Looking for Something That Isn't There- LGs


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Joined: Sat Jan 15, 2011 2:03 pm

Looking for Something That Isn't There- LGs

Postby Bigsby » Mon Jan 17, 2011 5:04 pm

Hey everyone,

I'm doing my daily LSAT prep and I'm focusing on Linear Games right now. I've found that the biggest trouble I have is that I look too hard to find inferences in certain situations. For example, #12 in the LGB (the one on page 57), there are around 3-4 conditionals and then other rules that don't really allow you to suss out a lot of "Must be True" inferences. Thus your set-up diagram is rather incomplete, and you only yield one or so 'Not Laws.' I just wanted to know, how much emphasis should be put on Not Laws? I feel like even with some diagrams that you can write out all the Not Laws (or pretty much all the useful ones), it still takes too much time to write them all out. With practice I can get better, but I still feel like if it doesn't jump out at you, you should just move on and start going with the questions. When you are answering questions, you eventually see what can and cannot be anyways as long as you have a strong grasp on the rules.

Yet, of course, I still always look for Nots and other inferences such as limiting options etc, and if i can't find them then I am doing something wrong. I spent a lot of time on that stupid doctor setup to only find out that I inferred everything I could.

Is there something about conditionals that, in general, do not lead to set-in-stone inferences and when do you call it quits on the Nots and just move on?

Would definitely like your opinion on this because I want to know if, even though I'm adding data to my Master Diagram, this is making the process LONGER yet not efficient.

Thank you!!


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Joined: Sun Jan 09, 2011 1:19 pm

Re: Looking for Something That Isn't There- LGs

Postby PhiloLogicGames » Tue Jan 18, 2011 5:44 pm

Tone is difficult to get across with a qwerty, so allow me to first declare my sincerity: Do five more LGs focusing on forgetting about revealing all the NLs in the diagram--just doing what is immediately apparent--and then re-post the question if you still have a problem.

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Re: Looking for Something That Isn't There- LGs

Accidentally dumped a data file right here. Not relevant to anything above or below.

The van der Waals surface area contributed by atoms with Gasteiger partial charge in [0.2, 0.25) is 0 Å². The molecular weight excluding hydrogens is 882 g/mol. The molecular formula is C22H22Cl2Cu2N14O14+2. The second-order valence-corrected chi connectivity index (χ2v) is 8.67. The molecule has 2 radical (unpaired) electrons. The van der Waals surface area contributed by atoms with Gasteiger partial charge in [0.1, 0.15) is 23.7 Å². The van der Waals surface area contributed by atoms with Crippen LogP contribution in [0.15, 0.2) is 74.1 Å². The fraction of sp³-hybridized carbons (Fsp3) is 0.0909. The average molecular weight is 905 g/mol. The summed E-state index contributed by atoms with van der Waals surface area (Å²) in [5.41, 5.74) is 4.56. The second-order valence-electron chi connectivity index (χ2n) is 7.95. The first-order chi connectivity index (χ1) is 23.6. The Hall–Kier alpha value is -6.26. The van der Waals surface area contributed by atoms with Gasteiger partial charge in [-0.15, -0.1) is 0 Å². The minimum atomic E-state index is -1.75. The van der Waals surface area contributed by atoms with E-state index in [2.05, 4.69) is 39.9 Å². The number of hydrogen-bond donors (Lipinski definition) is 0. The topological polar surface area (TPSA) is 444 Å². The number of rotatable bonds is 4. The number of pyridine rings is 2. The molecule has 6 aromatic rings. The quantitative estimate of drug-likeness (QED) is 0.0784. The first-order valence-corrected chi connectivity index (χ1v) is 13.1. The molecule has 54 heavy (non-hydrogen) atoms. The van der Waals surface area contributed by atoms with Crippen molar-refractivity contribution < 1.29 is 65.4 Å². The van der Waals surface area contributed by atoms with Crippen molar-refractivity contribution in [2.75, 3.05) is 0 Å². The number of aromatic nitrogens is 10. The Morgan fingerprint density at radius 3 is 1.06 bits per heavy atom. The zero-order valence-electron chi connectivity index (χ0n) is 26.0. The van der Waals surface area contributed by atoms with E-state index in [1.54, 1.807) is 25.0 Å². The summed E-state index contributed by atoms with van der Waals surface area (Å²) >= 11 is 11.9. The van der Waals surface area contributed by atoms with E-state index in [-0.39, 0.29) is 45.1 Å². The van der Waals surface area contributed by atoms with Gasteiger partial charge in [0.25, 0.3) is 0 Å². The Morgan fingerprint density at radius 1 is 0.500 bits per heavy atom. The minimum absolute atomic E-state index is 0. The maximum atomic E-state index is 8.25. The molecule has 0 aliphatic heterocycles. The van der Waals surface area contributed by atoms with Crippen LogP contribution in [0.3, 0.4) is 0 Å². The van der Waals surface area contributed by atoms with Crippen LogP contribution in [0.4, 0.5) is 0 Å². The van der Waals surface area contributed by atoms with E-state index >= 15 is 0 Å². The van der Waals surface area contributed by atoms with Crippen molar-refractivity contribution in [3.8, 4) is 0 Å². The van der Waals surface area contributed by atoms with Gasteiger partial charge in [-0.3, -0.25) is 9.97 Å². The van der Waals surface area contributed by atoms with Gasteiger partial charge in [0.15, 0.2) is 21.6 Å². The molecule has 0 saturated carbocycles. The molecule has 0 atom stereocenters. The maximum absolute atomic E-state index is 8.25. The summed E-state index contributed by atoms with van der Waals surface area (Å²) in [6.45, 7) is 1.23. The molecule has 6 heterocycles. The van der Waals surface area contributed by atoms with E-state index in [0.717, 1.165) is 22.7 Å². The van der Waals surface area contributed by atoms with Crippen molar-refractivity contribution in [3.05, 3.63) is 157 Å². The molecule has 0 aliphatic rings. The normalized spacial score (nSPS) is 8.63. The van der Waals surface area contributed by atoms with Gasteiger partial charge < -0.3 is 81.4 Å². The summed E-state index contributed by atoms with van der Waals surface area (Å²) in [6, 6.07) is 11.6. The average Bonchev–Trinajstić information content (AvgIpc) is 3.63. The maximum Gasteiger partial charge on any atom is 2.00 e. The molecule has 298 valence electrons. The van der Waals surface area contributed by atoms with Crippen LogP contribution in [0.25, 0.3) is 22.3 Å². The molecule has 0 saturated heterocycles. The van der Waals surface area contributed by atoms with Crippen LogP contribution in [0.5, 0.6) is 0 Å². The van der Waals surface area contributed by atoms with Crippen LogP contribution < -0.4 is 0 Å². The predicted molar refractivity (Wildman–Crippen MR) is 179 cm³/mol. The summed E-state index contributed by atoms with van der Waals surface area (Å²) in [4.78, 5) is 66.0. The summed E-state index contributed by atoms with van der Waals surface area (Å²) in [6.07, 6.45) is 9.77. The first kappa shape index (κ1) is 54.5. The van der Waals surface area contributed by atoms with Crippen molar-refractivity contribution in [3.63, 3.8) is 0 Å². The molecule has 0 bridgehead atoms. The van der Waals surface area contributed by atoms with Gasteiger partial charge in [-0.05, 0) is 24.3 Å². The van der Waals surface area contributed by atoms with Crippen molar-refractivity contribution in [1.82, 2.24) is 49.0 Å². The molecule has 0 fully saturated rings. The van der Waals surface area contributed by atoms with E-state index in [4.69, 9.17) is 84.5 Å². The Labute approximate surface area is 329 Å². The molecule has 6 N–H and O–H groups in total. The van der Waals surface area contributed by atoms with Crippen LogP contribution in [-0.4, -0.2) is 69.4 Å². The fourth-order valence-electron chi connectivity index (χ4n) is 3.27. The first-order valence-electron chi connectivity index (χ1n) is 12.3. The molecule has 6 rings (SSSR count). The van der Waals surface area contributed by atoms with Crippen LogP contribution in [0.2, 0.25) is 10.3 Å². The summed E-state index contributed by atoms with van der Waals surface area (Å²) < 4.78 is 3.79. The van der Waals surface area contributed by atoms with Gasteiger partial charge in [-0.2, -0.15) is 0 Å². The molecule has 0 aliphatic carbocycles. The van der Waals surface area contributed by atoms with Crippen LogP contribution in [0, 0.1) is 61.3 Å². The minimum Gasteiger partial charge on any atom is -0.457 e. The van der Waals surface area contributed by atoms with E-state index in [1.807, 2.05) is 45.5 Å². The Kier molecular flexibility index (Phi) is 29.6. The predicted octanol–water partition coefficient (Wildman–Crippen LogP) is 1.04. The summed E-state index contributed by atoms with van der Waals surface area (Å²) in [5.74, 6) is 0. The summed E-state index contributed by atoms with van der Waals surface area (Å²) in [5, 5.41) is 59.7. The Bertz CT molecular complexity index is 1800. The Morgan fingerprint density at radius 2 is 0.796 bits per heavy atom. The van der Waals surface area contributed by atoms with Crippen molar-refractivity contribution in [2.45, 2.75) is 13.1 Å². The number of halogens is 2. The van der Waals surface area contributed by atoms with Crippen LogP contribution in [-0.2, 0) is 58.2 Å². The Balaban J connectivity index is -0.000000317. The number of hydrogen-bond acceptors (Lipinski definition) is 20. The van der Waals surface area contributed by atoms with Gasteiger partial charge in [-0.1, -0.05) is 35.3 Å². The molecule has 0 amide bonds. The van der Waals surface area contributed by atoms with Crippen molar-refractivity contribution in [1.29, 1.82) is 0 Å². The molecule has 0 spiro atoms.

Postby Jeffort » Tue Jan 18, 2011 10:21 pm

Since you are working through the LGB and in an early portion of it, keep doing the drills/exercises thoroughly and seeking out all available global deductions you can find and note on your set-up with not laws, dual options, etc. They are meant to get you thinking about, analyzing, and figuring out the implications of the interaction of the sets of rules in the context/framework of the game scenario.

Even though on test day once you are more skilled and experienced with solving LG's efficiently you will probably not be trying to write out (and may not need) a full, perfect, comprehensive with every available deduction set-up for each game scenario like you see in books, forcing yourself to try to do that while learning the LG section should help get you familiar with recognizing the implications of similar commonly repeated rule combination/game constructions that are useful for solving the questions.

Doing the drills makes you explore and think through the various ins and outs of the logical interactions of each game so you grasp and can solve it and so that when you see something similar in a different game you recognize the important deductions quickly.

With more practice and exposure to the various game varieties you should build up a better feel for the practical aspect of knowing when to stop working on the set-up in order to attack the questions.

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